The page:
Currently, the program offers graduate summer programs in Brazil, Chile and Colombia, and encourages undergraduate study in Ecuador and Argentina. Most students receive financial aid to attend these summer programs – in 2016 nearly all applicants received some form of aid. We will shortly announce when the application opens.
In each country, students participate in coursework and internships at organizations that match their stated objectives. Click here to read the CLAS Summer Blog which features posts written by CLAS students.
MA students have the opportunity to apply for international internship funding in Latin America. The guidelines allow for students to propose and pursue their own internships, tailoring their international experiences to better suit their interests and aspirations.
Eighteen students received internship funding in 2015 to support placements at the US State Department in Mexico and Uruguay, Museo de la Memoria Histórica in Chile, Jesuit Refugee Services and Programa de Desarrollo y Paz in Colombia, and various placements in five Latin American countries. In the past, full-time employment offers have resulted from international internships, allowing our graduates to extend their international experience into their professional lives.
Travel Research Grants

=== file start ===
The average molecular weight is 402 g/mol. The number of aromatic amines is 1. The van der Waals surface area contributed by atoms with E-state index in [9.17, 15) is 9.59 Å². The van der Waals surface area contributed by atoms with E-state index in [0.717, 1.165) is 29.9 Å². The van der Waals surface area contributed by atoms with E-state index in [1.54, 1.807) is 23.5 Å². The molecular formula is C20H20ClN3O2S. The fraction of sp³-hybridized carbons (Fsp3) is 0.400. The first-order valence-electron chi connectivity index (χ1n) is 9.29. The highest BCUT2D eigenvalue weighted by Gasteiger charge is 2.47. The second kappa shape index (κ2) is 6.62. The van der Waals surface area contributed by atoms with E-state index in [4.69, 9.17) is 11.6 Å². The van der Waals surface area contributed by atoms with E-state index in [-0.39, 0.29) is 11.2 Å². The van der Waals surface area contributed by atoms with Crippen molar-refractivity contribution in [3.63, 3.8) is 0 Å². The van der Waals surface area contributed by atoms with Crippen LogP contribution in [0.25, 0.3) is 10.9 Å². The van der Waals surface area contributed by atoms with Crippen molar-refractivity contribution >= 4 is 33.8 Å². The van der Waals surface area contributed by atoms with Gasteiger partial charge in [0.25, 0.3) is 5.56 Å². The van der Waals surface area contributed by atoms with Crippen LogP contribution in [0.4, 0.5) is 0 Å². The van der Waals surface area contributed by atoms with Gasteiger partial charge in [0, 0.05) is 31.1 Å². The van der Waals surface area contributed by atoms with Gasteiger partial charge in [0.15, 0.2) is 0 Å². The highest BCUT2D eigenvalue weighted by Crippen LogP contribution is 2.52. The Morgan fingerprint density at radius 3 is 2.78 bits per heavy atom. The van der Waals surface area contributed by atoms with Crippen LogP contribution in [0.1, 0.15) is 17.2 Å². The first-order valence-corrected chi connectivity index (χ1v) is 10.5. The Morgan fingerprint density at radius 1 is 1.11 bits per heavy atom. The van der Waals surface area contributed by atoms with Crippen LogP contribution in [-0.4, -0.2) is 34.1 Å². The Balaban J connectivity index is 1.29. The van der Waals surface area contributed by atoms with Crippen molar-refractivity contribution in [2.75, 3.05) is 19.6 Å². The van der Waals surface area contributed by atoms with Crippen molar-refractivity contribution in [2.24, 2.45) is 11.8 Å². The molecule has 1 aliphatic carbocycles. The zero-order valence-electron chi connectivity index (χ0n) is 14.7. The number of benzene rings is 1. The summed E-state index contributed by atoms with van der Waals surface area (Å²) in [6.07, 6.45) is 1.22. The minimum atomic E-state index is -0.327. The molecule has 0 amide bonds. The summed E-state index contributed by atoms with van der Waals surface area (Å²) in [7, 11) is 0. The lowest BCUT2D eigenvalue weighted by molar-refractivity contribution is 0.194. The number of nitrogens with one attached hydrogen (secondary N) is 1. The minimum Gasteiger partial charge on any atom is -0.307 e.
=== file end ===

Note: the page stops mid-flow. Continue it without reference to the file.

In recent years, CLAS students have received funding to research political participation in Brazil, impacts of tourism in Colombia, the Guelaguetza festival in Mexico, Oil and Revolution in Cuba, and narratives of identity in Peru, to name a few.
MA students have the option to seek credit-based and non-credit based research in Latin America through the program’s Travel Research Grants. In the past, students have traveled to virtually every country in Latin America, carrying out unique projects that do well to represent the diversity of interests at Georgetown.
MA candidates completing a Travel Grant are required to present their results at a CLAS panel in the autumn.
In 2015 alone, 18 students received Travel Research Grants to support research in fields as disparate as freedom of expression, women’s empowerment, China/Brazil Trade, and historical memory.